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Retiring Executive of Low-Rated Cancer Charity Receives $500,000 Payout

   Sep 07, 2022

The American Institute for Cancer Research (AICR) is a public charity whose mission is reported as "advances research, education and community programs for cancer prevention and survivorship," according to its fiscal 2021 IRS Form 990 tax filing. Unfortunately, CharityWatch's analysis has uncovered that the vast majority of this cancer charity's resources are spent on advancing fundraising efforts, not cancer-related programs.  On CharityWatch's "A+" to "F" rating scale, American Institute for Cancer Research currently receives a "D" rating for spending only 44% of its expenses on programs and spending $54 to raise each $100 in cash support in fiscal 2021. This low program spending is nothing new—AICR's program percentage has not exceeded 44%, based on CharityWatch's ratings dating back to AICR's 2007 fiscal year:

YEAR                    PROGRAM %             COST TO RAISE $100            GRADE

2007                            34%                                    $61                                F

2009                            36%                                    $54                                D

2010                            34%                                    $60                                F

2012                            32%                                    $62                                F

2014                            41%                                    $51                                D

2016                            36%                                    $57                                D

2018                            44%                                    $45                                D

2021                            44%                                    $54                                D

Transactions With Interested Persons 

Some charities engage in what is referred to by the IRS as "Business Transactions Involving Interested Persons." These transactions are reported on a charity's IRS Form 990 Schedule L. According to the IRS, the purpose of the schedule is "to provide information on certain financial transactions or arrangements between the organization and disqualified person(s)...or other interested persons." The IRS defines a disqualified person as "any person who was in a position to exercise substantial influence over the affairs of the applicable tax-exempt organization..." 

Some charities choose to engage in business transactions with a disqualified person because its board of directors determines that doing so is in the charity's best interest. For example, say a computer repair shop owned by one of a charity's board members offers to provide repair services to the charity at a cost that is 25% lower than the price being offered for similar services by other companies. In this case, a charity's board of directors might collectively decide to use that board member's company as their go-to computer repair vendor since the cost for repairs is cheaper than what the charity could obtain elsewhere.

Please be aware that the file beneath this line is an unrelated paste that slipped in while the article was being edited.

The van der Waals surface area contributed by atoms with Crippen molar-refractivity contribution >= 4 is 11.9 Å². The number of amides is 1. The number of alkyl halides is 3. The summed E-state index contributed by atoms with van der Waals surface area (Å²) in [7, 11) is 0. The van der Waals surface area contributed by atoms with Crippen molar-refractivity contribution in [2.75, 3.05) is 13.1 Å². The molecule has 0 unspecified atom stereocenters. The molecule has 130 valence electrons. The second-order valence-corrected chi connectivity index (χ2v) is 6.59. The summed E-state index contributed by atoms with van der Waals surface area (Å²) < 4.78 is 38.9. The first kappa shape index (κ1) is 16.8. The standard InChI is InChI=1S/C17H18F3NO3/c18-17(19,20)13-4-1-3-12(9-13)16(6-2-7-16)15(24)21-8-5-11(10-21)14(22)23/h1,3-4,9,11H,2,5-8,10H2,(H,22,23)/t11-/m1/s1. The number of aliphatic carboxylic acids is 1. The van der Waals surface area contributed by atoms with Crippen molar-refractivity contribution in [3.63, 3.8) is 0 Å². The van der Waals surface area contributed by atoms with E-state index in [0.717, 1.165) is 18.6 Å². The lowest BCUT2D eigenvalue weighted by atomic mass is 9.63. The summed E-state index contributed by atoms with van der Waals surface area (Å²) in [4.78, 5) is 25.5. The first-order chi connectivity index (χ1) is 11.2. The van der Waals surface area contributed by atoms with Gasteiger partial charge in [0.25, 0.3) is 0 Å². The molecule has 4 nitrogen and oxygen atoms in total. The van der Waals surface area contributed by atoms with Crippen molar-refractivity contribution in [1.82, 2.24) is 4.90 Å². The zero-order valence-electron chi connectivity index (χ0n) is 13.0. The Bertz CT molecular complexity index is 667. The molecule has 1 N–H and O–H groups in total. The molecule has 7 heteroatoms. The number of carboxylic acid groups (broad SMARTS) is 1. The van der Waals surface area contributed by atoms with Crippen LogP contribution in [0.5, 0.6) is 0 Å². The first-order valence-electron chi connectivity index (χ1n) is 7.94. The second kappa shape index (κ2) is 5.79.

When best practices are followed, comparative quotes are collected from other companies providing similar services and the vendor is selected by a charity's board of directors in the absence of the interested person—i.e., the board member who owns the company being considered. When best practices are not followed, or when a charity's board of directors is not functionally independent, a charity might engage in business transactions with interested persons that are not in the charity's best interest. It can be very difficult for donors to understand if a charity's board of directors engaged in best practices when making vendor selection decisions since a detailed accounting of vendor selection processes is not a required public disclosure.

According to the American Institute for Cancer Research audit of September 30, 2021 (Note 13, Related Parties, Fundraising and professional services):

"Direct Response Consulting Services (DRCS) provides fundraising and other professional services to the Institute. The Institute's management performs a periodic review of amounts paid for fundraising services and believes that the payments are comparable to or less than payments that would be made to unrelated parties for such services. DRCS is owned by the founders of the Institute who are not currently Board Members. Under the Institute's governing legal instruments, the above individuals may not vote to elect or remove members of the Board of Directors while under a service contract with the Institute and for a period of three years thereafter.